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Denis K.

Tutor for five years, Mechanical Engineering student

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Physics (Newtonian Mechanics)

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Question:

A projectile of 5kg is thrown at a velocity of 25m/s, 30 degrees relative to the ground, at a height of 5m above the ground. On this day, there is a constant 10N wind resistance that blows against the projectile at an angle of 15 degrees parallel to the ground. How much time does the projectile spend in the air, and how far does it travel?

Denis K.

Answer:

In order to answer this question, we can split everything into horizontal and vertical components. But first, we must find the "deceleration" of the projectile caused by the wind. Since we have the mass of the object, the acceleration of the wind is simply: $(a_{wind}=\frac{F_{wind}}{m_{projectile}}=\frac{10N}{5kg}=2\frac{m}{s^2}$) Now, we can find the horizontal and vertical components of this acceleration: $(a_{wind,x}=-a_{wind}\cos(15^o)=-2\cos(15^o)=-1.93\frac{m}{s^2}$) And $(a_{wind,y}=a_{wind}\sin(15^o)=2\sin(15^o)=0.52\frac{m}{s^2}$) Let's proceed by finding the total time the projectile spends airborne. First, notice that the resultant vertical acceleration of the projectile is now: $(a_{res}=g+a_{wind,y}=-9.8+0.52=-9.28\frac{m}{s^2}$) Next, we can use the following equation of motion to find the total time: $(\Delta y=v_{initial,y}t+\frac{1}{2}a_{res}t^2$) We know that: $(v_{initial,y}=v_{initial}\sin(30^o)=25\sin(30^o)=12.5\frac{m}{s}$) And the change in height is $$\Delta y=0 - 5$$, therefore: $(-5 = 12.5t -4.64t^2$) So we get a time of $$t=3.05s$$. Next, we have to find the total horizontal displacement. In this case, the projectile will DECELERATE, so the appropriate equation we can use to find total displacement is: $(\Delta x = v_{initial,x}t + \frac{1}{2}a_{wind,x}t^2$) Where; $(v_{initial,x} = 25\cos(30^o)=21.65\frac{m}{s}$) And, of course $$t=3.05s$$. Therefore, we get: $(\Delta x= 21.65\cdot3.05+\frac{1}{2}\cdot-1.93\cdot3.05^2=57.06m$)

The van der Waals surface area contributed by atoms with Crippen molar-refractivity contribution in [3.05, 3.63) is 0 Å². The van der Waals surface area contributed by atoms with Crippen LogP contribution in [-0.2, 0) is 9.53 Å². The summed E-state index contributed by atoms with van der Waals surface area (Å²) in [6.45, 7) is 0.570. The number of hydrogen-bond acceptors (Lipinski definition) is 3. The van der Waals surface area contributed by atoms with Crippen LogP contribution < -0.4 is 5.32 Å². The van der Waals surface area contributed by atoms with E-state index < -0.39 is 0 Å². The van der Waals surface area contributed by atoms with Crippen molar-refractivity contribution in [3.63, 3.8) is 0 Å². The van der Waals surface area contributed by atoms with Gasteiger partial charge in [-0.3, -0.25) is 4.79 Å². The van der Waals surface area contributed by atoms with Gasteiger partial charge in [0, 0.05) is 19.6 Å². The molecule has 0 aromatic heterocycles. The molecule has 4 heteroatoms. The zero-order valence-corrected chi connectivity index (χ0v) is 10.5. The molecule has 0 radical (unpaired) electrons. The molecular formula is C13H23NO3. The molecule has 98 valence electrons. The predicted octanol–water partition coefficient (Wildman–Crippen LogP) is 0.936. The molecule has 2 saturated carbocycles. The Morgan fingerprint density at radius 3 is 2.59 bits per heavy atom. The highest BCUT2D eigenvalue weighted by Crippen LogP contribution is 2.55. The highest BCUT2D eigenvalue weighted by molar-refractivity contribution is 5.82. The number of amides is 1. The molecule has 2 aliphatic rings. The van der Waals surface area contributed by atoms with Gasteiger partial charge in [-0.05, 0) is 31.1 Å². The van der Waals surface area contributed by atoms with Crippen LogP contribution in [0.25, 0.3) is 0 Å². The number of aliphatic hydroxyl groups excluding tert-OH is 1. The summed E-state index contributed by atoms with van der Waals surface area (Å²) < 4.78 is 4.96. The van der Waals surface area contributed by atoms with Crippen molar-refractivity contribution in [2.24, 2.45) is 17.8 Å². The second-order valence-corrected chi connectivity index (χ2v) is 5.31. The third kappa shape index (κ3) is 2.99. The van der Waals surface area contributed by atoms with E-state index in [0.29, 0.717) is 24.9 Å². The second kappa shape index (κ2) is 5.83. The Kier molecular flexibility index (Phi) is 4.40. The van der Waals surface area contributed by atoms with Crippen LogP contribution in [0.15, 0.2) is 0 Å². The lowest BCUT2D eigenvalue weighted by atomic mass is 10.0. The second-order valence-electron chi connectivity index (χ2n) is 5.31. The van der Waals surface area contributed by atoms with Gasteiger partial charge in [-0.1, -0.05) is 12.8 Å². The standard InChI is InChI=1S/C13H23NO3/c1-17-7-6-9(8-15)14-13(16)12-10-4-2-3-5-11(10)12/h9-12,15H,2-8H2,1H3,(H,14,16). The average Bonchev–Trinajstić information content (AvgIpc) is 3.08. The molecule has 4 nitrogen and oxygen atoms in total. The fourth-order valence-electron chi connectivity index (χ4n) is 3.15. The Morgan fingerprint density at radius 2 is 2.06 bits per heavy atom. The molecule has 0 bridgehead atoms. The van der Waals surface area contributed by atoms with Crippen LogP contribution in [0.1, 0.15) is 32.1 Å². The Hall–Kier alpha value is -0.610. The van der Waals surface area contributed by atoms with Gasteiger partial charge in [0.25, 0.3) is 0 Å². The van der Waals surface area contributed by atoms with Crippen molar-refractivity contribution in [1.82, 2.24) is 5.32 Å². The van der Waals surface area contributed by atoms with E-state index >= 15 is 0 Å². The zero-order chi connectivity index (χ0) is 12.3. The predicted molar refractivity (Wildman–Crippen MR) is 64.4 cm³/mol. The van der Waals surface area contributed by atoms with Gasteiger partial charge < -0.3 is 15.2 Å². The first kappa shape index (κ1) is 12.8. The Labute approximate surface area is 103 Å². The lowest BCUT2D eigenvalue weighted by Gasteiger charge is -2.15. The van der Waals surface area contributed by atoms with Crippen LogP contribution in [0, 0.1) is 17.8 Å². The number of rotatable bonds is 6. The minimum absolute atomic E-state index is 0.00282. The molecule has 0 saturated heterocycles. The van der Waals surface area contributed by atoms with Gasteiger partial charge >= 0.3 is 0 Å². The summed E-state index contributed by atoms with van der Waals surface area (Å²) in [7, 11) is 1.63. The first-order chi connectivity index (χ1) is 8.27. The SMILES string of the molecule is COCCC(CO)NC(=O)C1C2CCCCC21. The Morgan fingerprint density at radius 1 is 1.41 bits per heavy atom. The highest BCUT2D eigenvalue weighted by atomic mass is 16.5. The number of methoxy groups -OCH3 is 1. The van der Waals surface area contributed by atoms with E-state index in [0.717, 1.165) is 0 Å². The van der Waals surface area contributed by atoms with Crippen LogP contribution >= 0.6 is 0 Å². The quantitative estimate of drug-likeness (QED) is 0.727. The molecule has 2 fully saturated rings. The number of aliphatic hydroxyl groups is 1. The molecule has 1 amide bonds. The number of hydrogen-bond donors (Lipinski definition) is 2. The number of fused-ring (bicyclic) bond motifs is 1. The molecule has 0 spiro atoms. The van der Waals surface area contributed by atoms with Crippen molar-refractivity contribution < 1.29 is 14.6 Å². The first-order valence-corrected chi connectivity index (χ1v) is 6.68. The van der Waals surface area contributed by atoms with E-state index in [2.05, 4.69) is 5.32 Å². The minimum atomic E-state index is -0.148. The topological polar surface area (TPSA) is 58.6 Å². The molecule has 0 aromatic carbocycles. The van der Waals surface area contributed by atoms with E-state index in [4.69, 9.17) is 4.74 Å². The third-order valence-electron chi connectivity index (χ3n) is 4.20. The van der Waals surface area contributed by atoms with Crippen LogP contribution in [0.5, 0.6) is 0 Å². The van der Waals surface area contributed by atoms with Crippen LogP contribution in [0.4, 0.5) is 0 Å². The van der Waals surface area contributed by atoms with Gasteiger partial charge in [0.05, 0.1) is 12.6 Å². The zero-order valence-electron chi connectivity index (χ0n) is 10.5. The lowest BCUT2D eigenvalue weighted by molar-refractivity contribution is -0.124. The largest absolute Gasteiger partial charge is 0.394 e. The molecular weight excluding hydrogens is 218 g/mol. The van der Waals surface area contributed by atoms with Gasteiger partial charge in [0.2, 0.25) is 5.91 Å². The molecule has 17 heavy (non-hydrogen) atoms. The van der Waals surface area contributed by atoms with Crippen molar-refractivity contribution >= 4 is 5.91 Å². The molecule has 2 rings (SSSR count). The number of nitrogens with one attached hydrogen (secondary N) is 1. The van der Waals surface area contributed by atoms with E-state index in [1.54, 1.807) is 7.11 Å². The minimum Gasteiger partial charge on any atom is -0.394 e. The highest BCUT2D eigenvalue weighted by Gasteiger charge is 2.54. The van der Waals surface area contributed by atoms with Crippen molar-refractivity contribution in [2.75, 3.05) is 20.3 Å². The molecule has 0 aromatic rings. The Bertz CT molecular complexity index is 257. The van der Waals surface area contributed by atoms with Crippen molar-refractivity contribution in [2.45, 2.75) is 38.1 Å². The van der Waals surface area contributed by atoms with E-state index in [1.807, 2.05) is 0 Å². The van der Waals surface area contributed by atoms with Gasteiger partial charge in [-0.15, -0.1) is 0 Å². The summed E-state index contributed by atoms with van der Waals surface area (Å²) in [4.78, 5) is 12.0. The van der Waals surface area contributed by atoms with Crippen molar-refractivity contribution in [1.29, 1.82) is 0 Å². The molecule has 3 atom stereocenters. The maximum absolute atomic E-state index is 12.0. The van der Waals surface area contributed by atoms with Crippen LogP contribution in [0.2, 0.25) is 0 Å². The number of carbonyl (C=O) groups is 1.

Calculus

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Question:

Compute the derivative of the following function, using: 1) The Fundamental Theorem of Calculus. 2) Directly integrating the function. $(f(x) = \int_{x^3}^{3} \frac{lnt}{t} dt$)

Denis K.

Answer: